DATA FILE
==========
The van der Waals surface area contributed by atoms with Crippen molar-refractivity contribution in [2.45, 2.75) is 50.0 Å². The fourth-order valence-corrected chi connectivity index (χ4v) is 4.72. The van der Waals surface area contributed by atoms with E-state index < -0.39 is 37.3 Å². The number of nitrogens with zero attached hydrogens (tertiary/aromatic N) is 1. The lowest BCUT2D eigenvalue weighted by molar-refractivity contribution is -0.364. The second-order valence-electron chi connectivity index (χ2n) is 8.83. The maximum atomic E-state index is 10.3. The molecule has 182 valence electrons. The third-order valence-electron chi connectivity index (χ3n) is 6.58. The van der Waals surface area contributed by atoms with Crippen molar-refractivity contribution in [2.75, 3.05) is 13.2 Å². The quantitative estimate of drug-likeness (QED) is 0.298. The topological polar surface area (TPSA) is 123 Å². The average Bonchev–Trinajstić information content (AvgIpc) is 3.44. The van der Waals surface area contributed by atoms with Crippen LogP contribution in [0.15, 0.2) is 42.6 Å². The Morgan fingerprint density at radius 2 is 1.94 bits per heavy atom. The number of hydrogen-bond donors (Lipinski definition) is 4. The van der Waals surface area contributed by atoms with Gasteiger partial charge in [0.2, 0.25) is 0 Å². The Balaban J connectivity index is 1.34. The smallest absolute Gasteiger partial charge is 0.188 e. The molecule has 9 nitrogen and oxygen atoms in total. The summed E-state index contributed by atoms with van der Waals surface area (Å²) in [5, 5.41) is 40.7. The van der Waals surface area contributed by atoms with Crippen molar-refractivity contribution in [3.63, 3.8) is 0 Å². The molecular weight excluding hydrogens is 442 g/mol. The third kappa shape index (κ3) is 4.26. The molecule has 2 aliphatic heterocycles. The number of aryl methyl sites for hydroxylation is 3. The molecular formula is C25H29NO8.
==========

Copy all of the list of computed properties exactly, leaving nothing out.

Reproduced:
The van der Waals surface area contributed by atoms with Crippen molar-refractivity contribution in [2.45, 2.75) is 50.0 Å². The fourth-order valence-corrected chi connectivity index (χ4v) is 4.72. The van der Waals surface area contributed by atoms with E-state index < -0.39 is 37.3 Å². The number of nitrogens with zero attached hydrogens (tertiary/aromatic N) is 1. The lowest BCUT2D eigenvalue weighted by molar-refractivity contribution is -0.364. The second-order valence-electron chi connectivity index (χ2n) is 8.83. The maximum atomic E-state index is 10.3. The molecule has 182 valence electrons. The third-order valence-electron chi connectivity index (χ3n) is 6.58. The van der Waals surface area contributed by atoms with Crippen molar-refractivity contribution in [2.75, 3.05) is 13.2 Å². The quantitative estimate of drug-likeness (QED) is 0.298. The topological polar surface area (TPSA) is 123 Å². The average Bonchev–Trinajstić information content (AvgIpc) is 3.44. The van der Waals surface area contributed by atoms with Crippen LogP contribution in [0.15, 0.2) is 42.6 Å². The Morgan fingerprint density at radius 2 is 1.94 bits per heavy atom. The number of hydrogen-bond donors (Lipinski definition) is 4. The van der Waals surface area contributed by atoms with Gasteiger partial charge in [0.2, 0.25) is 0 Å². The Balaban J connectivity index is 1.34. The smallest absolute Gasteiger partial charge is 0.188 e. The molecule has 9 nitrogen and oxygen atoms in total. The summed E-state index contributed by atoms with van der Waals surface area (Å²) in [5, 5.41) is 40.7. The van der Waals surface area contributed by atoms with Crippen molar-refractivity contribution in [3.63, 3.8) is 0 Å². The molecular weight excluding hydrogens is 442 g/mol. The third kappa shape index (κ3) is 4.26. The molecule has 2 aliphatic heterocycles. The number of aryl methyl sites for hydroxylation is 3. The molecular formula is C25H29NO8.